National Museum in Copenhagen pay tribute to Indian culture

Rupanjana Dutta Wednesday 12th December 2018 12:46 EST

Part of the Scandinavian countries, Denmark comprises of a few of islands, with Copenhagen as their capital. The National Museum in Copenhagen stands witness to the Danish detailed recording skills. Even locals are extremely proud of their culture, and seen visiting the museum on a Sunday morning with their young children to learn about their own history, including attending an exhibition on the Vikings. The museum is carefully divided into many sections across three floors, including one that talks about the Hindu Gods.

In the section on the ‘Voices from the Colonies’, an area is cordoned off, a realistic street scene has been recreated from the town of Serampore in West Bengal, India- with quintessential Bengali posters under model street lamps. There is a window where one could access a special video made on The Goswami Palace in Serampore or that of the St Olav’s Church Diocese of Calcutta. 

Serampore was a Danish colony from 1755-1845. In fact, Serampore was one of Denmark’s largest cities and home to Denmark’s third largest universities.

Right in the centre of that room, which has wall to wall pictures of the city’s streets, homes and shops, stands a model vendor van, something we see in every nook and corner of Bengal’s streets today, selling from Bengali newspapers to titbits.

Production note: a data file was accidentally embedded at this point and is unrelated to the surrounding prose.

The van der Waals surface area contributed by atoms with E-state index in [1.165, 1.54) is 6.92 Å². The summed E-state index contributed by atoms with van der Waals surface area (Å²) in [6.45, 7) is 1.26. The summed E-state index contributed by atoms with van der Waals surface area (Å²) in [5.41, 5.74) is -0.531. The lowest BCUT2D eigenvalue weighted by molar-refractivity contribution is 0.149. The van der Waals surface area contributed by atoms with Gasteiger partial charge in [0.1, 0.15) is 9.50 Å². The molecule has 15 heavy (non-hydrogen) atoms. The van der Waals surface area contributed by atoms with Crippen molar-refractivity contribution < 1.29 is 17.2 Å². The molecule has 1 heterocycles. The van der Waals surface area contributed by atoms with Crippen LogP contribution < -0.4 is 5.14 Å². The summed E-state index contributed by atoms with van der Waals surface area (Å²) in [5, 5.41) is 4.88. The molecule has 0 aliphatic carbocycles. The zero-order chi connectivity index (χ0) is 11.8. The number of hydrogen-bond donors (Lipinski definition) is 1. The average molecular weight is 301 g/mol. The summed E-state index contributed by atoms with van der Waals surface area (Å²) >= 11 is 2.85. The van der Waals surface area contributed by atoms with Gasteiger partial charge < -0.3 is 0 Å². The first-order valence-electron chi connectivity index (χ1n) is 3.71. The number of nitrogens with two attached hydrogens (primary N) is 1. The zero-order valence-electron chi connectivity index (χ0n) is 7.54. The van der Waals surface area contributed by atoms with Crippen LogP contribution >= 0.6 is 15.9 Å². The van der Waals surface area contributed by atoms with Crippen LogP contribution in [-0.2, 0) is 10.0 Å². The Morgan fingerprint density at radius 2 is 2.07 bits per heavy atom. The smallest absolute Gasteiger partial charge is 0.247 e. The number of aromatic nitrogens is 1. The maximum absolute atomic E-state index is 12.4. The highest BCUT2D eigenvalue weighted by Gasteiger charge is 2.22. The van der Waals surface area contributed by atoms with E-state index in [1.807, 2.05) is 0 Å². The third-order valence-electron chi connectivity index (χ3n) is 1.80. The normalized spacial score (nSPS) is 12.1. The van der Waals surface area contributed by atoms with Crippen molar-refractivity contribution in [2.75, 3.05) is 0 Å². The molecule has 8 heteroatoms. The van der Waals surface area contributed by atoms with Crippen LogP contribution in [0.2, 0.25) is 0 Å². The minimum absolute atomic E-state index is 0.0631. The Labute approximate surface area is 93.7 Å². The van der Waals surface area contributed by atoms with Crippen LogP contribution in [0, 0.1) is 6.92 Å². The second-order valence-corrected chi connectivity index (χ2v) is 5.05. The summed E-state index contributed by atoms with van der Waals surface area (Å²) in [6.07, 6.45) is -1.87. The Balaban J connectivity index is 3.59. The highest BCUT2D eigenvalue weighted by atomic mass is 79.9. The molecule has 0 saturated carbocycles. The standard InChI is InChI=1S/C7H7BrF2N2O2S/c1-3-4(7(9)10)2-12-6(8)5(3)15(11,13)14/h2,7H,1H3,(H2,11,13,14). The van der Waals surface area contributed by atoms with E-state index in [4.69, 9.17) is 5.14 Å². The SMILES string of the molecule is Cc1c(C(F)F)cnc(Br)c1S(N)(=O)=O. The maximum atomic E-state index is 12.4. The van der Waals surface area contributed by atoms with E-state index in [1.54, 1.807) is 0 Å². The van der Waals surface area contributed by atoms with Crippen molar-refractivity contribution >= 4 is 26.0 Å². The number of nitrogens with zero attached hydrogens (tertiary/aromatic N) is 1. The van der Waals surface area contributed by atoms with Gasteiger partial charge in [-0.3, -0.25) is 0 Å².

The Danish had first landed in South India in 1620, at the village of Tharangambadi (Tranquebar), where they built a fort and European-style houses.

A section in the museum has also been attributed to 'The Weaver of Porayar' talking about a South Indian family of weavers (Raman), spinning out cotton dhoti. A statue of Vishnu was also kept in the section- symbolising local family worship, an example Reverend Fuglsang brought back, when he travelled as an envoy to Thanjavur.

A section on Hindu Gods is also on display under the ‘People of the earth’ section. To build interest in visitors, there is a huge idol of Goddess Kali by artist Kartick Chandra Paul of Kolkata displayed at the reception. There is also a Ganesh statue opposite, tucked in a quiet corner, next to the children's museum section.

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